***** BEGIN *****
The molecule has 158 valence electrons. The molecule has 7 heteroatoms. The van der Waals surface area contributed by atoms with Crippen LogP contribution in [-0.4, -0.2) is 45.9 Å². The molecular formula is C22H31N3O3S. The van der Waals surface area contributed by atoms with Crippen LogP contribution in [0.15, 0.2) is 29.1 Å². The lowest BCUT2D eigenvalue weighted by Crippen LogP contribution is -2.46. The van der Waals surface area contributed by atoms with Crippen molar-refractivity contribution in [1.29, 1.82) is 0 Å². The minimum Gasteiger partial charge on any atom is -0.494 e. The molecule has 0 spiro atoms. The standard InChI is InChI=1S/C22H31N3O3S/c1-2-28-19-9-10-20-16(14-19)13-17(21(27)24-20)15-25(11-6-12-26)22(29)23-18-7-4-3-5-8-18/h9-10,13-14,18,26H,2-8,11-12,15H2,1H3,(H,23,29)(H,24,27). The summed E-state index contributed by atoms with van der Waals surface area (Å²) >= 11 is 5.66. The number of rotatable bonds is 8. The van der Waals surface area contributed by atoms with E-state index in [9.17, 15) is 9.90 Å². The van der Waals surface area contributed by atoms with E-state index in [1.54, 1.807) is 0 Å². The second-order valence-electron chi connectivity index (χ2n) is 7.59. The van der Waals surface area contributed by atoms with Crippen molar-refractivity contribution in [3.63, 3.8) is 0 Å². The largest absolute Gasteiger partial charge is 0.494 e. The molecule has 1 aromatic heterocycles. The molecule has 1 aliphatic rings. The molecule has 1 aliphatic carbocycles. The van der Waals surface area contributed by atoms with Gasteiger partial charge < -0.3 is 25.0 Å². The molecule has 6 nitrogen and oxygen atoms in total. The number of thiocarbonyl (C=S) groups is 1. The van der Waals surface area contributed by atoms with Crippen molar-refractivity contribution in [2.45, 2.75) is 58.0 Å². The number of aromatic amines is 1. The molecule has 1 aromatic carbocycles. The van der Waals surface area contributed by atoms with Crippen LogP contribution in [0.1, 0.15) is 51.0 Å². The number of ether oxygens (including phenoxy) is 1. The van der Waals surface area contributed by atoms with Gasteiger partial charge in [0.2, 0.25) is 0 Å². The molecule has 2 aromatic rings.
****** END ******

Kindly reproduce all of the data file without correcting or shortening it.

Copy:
The molecule has 158 valence electrons. The molecule has 7 heteroatoms. The van der Waals surface area contributed by atoms with Crippen LogP contribution in [-0.4, -0.2) is 45.9 Å². The molecular formula is C22H31N3O3S. The van der Waals surface area contributed by atoms with Crippen LogP contribution in [0.15, 0.2) is 29.1 Å². The lowest BCUT2D eigenvalue weighted by Crippen LogP contribution is -2.46. The van der Waals surface area contributed by atoms with Crippen molar-refractivity contribution in [1.29, 1.82) is 0 Å². The minimum Gasteiger partial charge on any atom is -0.494 e. The molecule has 0 spiro atoms. The standard InChI is InChI=1S/C22H31N3O3S/c1-2-28-19-9-10-20-16(14-19)13-17(21(27)24-20)15-25(11-6-12-26)22(29)23-18-7-4-3-5-8-18/h9-10,13-14,18,26H,2-8,11-12,15H2,1H3,(H,23,29)(H,24,27). The summed E-state index contributed by atoms with van der Waals surface area (Å²) >= 11 is 5.66. The number of rotatable bonds is 8. The van der Waals surface area contributed by atoms with E-state index in [9.17, 15) is 9.90 Å². The van der Waals surface area contributed by atoms with E-state index in [1.54, 1.807) is 0 Å². The second-order valence-electron chi connectivity index (χ2n) is 7.59. The van der Waals surface area contributed by atoms with Crippen molar-refractivity contribution in [3.63, 3.8) is 0 Å². The largest absolute Gasteiger partial charge is 0.494 e. The molecule has 1 aromatic heterocycles. The molecule has 1 aliphatic rings. The molecule has 1 aliphatic carbocycles. The van der Waals surface area contributed by atoms with Gasteiger partial charge < -0.3 is 25.0 Å². The molecule has 6 nitrogen and oxygen atoms in total. The number of thiocarbonyl (C=S) groups is 1. The van der Waals surface area contributed by atoms with Crippen molar-refractivity contribution in [2.45, 2.75) is 58.0 Å². The number of aromatic amines is 1. The molecule has 1 aromatic carbocycles. The van der Waals surface area contributed by atoms with Crippen LogP contribution in [0.1, 0.15) is 51.0 Å². The number of ether oxygens (including phenoxy) is 1. The van der Waals surface area contributed by atoms with Gasteiger partial charge in [0.2, 0.25) is 0 Å². The molecule has 2 aromatic rings.